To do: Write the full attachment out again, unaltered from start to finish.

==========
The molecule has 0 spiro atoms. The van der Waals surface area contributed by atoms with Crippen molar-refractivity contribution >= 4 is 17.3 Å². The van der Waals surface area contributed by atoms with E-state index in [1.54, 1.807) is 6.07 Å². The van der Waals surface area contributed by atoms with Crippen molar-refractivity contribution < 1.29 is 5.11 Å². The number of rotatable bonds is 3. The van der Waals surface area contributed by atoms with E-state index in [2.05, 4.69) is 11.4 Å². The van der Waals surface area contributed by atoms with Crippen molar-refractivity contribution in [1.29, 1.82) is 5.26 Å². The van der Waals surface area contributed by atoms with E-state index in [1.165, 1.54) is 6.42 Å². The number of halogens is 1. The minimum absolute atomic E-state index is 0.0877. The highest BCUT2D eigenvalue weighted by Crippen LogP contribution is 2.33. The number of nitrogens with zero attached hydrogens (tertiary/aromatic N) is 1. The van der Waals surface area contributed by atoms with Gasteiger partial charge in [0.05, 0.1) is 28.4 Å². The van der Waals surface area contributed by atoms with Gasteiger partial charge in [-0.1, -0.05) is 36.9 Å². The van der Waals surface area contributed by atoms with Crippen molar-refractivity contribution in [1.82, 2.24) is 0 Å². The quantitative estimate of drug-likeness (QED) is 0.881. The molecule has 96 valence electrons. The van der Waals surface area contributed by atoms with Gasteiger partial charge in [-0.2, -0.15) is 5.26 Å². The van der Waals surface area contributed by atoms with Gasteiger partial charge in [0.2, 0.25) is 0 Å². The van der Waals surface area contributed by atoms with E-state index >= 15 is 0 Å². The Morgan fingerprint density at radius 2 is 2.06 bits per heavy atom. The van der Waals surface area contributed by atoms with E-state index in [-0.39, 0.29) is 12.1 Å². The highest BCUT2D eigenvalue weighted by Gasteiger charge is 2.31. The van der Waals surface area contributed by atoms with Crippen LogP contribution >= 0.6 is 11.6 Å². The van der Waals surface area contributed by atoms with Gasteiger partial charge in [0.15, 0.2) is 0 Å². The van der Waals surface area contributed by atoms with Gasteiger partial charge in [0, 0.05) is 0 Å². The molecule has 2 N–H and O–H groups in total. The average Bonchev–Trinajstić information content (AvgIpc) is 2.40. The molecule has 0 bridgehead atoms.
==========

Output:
The molecule has 0 spiro atoms. The van der Waals surface area contributed by atoms with Crippen molar-refractivity contribution >= 4 is 17.3 Å². The van der Waals surface area contributed by atoms with E-state index in [1.54, 1.807) is 6.07 Å². The van der Waals surface area contributed by atoms with Crippen molar-refractivity contribution < 1.29 is 5.11 Å². The number of rotatable bonds is 3. The van der Waals surface area contributed by atoms with E-state index in [2.05, 4.69) is 11.4 Å². The van der Waals surface area contributed by atoms with Crippen molar-refractivity contribution in [1.29, 1.82) is 5.26 Å². The van der Waals surface area contributed by atoms with E-state index in [1.165, 1.54) is 6.42 Å². The number of halogens is 1. The minimum absolute atomic E-state index is 0.0877. The highest BCUT2D eigenvalue weighted by Crippen LogP contribution is 2.33. The number of nitrogens with zero attached hydrogens (tertiary/aromatic N) is 1. The van der Waals surface area contributed by atoms with Gasteiger partial charge in [0.05, 0.1) is 28.4 Å². The van der Waals surface area contributed by atoms with Gasteiger partial charge in [-0.1, -0.05) is 36.9 Å². The van der Waals surface area contributed by atoms with Crippen molar-refractivity contribution in [1.82, 2.24) is 0 Å². The quantitative estimate of drug-likeness (QED) is 0.881. The molecule has 96 valence electrons. The van der Waals surface area contributed by atoms with Gasteiger partial charge in [-0.2, -0.15) is 5.26 Å². The van der Waals surface area contributed by atoms with Gasteiger partial charge in [0.2, 0.25) is 0 Å². The van der Waals surface area contributed by atoms with E-state index >= 15 is 0 Å². The Morgan fingerprint density at radius 2 is 2.06 bits per heavy atom. The van der Waals surface area contributed by atoms with E-state index in [-0.39, 0.29) is 12.1 Å². The highest BCUT2D eigenvalue weighted by Gasteiger charge is 2.31. The van der Waals surface area contributed by atoms with Crippen LogP contribution >= 0.6 is 11.6 Å². The van der Waals surface area contributed by atoms with Gasteiger partial charge in [0.15, 0.2) is 0 Å². The van der Waals surface area contributed by atoms with Gasteiger partial charge in [0, 0.05) is 0 Å². The molecule has 2 N–H and O–H groups in total. The average Bonchev–Trinajstić information content (AvgIpc) is 2.40. The molecule has 0 bridgehead atoms.